The long-awaited Franklin D. Roosevelt Four Freedoms Park on Roosevelt Island in New York City was dedicated this morning—nearly 40 years after it was designed by architect Louis I. Kahn.
© Beth Broome
With an autumnal snap in the air and a brilliant blue sky as a backdrop, the audience enjoyed the event full of pomp and circumstance and presided over by master of ceremonies Tom Brokaw. In attendance were scores of dignitaries and representatives on the national, state, and city levels, as well as members of the Roosevelt family, including grandchildren and great grandchildren of Eleanor Roosevelt. Also present were the children of Louis Kahn: Sue Ann Kahn, Alexandra Tyng, and Nathaniel Kahn—creator of the award-winning documentary, My Architect.
All of the speeches reflected on Roosevelt’s famous Four Freedoms Speech—in which he articulated four essential human freedoms: the freedom of speech and expression, the freedom to worship, the freedom from want, and the freedom from fear. Addressing the crowd, former President Bill Clinton compared this dedication to that of the FDR memorial in Washington at which he spoke in 1997, when the country was in “different circumstances: The cold war won, unemployment low, the economy booming.” The future looked so bright then that it almost seemed the two additional freedoms—from want and from fear—could “be relegated to history, fully achieved,” he said. “Perhaps, ironically,” he continued, “it is altogether fitting that this day was delayed until a time when we knew that we could never take the Four Freedoms for granted.”
“This park is destined to be a national treasure,” declared Mayor Michael Bloomberg from the lectern. “It is my hope that all of those who visit this new park will be inspired to take up the challenge President Roosevelt left for us of securing and protecting these Four Freedoms. It is a mission that lies at the heart of our city’s history.”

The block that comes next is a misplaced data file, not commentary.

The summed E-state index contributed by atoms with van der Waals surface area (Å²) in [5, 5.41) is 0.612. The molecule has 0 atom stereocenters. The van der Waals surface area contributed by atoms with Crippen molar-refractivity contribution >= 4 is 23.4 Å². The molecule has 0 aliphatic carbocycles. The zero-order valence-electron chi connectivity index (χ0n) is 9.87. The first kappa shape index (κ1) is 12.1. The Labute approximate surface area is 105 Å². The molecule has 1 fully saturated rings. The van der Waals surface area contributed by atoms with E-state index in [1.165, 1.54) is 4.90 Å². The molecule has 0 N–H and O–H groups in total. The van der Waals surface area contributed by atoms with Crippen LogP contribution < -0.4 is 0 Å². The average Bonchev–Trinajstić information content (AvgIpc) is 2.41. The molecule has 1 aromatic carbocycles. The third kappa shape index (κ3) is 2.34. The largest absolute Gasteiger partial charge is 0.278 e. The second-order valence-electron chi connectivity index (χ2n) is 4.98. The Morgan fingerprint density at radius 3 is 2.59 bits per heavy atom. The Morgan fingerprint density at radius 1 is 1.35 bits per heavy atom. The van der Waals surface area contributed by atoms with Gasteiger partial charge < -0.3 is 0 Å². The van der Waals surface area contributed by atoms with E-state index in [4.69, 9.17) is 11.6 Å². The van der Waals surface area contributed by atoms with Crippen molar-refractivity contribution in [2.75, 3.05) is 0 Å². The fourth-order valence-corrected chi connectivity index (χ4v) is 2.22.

“It is fitting that this beautiful memorial lies at the entrance to this great state,” announced Governor Andrew Cuomo, “because the state of New York and FDR have a powerful connection: New York (of which FDR was governor from 1929-1932) was the incubator and demonstrator of FDR’s philosophy and vision.” Referring to his father, Governor Mario Cuomo, and his role in helping reenergize the FDR memorial’s development in the 1980s, Cuomo announced his intention to establish this site as a state park—New York’s 214th. “This memorial is also a tribute to Louis Kahn and his vision,” he went on. “He could design a memorial, it could lay dormant for years and years, be picked up and be just as vital and current as the day he drew it.”
Ambassador William vanden Heuvel, longtime champion of the memorial, spoke last, thanking the men and women who built the park, “the construction workers who placed 261,000 cobblestones, who moved the 36-ton granite blocks, who created and placed the colossal bust of FDR,” he said. “This was more than a job. It became a privilege for each of us—not without exasperation, not without frustration, not without disappointment (the New York Times yesterday reported on a legal dispute over how foundations that gave money would be acknowledged on the site). “But on those days,” he went on, “I remembered the wisdom of Franklin Roosevelt when he said, ‘when you get to the end of your rope, tie a knot and hang on. And we did.’”
Franklin D. Roosevelt Four Freedoms Park will open to the public on October 24.